But it’s certainly not just the investor’s that would love for the city to be a success. If the project turns out to be viable over the next couple of decades, the city’s founders say we can safely predict that other developments around the world will follow suit.

Nobuo Tanaka, the head of the International Energy Agency (IEA) has noted, "All countries must take vigorous, immediate and collective action to curb runaway energy demand. The next ten years will be crucial for all countries... We need to act now to bring about a radical shift in investment in favor of cleaner, more efficient and more secure energy technologies."

Posted by Rebecca Sato.

Related Galaxy links:

The End of Oil?
Green Energy -The NexGen Wave is Here
Google Prepared to Spend More on Green Energy than U.S. Gov't

Comments

Intersting, thanks for posting!

Maybe Abu Dhabi's government realizes that the oil reserves they're sitting on aren't infinite, & are going to run out someday, & they won't have the West literally over a barrel forever. Seriously.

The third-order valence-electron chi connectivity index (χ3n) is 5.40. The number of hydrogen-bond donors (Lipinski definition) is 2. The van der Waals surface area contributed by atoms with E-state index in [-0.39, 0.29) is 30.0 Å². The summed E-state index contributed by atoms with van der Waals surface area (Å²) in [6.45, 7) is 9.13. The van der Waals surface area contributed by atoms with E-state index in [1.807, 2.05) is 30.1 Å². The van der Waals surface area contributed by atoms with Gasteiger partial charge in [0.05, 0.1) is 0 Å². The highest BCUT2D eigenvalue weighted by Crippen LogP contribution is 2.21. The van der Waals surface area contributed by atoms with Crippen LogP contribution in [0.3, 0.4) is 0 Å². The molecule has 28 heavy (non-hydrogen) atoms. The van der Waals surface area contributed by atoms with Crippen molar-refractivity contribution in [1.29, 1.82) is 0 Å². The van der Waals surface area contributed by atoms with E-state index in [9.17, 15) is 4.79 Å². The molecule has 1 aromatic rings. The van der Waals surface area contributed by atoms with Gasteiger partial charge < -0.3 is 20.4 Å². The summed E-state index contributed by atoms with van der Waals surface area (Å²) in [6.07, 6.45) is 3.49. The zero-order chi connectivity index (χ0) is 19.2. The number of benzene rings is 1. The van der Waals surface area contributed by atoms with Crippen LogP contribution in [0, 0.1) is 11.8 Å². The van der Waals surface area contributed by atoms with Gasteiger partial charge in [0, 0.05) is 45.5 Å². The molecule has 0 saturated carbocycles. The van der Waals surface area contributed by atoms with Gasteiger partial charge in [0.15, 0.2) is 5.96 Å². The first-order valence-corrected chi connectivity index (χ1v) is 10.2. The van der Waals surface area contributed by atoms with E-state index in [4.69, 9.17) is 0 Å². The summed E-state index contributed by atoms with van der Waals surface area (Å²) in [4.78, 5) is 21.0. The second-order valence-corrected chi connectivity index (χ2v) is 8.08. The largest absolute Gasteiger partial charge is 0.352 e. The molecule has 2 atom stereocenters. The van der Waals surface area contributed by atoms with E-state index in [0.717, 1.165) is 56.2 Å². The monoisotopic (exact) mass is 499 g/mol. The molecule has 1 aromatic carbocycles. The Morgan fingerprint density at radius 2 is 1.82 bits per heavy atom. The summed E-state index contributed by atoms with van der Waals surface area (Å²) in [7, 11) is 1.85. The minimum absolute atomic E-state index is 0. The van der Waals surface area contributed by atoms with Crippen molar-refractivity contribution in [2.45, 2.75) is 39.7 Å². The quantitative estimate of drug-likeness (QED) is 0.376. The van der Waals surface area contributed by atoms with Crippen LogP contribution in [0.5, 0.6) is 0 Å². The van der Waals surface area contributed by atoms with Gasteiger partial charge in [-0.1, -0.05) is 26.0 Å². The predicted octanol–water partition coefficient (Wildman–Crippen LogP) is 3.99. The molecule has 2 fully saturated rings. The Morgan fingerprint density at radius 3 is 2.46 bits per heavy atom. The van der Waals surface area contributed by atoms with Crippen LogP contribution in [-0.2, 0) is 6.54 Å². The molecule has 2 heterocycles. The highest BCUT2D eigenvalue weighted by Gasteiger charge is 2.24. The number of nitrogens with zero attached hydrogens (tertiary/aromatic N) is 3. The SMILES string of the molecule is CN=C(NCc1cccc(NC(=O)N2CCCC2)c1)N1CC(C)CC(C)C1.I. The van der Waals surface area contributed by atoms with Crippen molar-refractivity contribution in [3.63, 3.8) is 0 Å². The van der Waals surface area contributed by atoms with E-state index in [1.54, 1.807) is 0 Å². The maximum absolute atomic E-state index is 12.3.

I read about this little nation in the Micronesian area of the Pacific, Nauru. They were sitting on top of one of the richest phosphate deposits in the world. However, they realized it wasn't going to be around forever, so they made contingency plans to provide for their future when the fossilized bird guano ran out.

Maybe - Just MAYBE - Abu Dhabi wants to plan ahead & support renewable fuel resources. Stranger things have happened.

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Yup, that's exactly right knoxvilledaniel. Unlike some, the UAE realises they have a lot of money from oil, but that it won't last forever. They have invested huge amounts in all sorts of things, set up a stock exchange IIRC, and are developing as much stuff as they can now while they have money, so that in the future they can continue to have money, but from other sources as their oil runs out.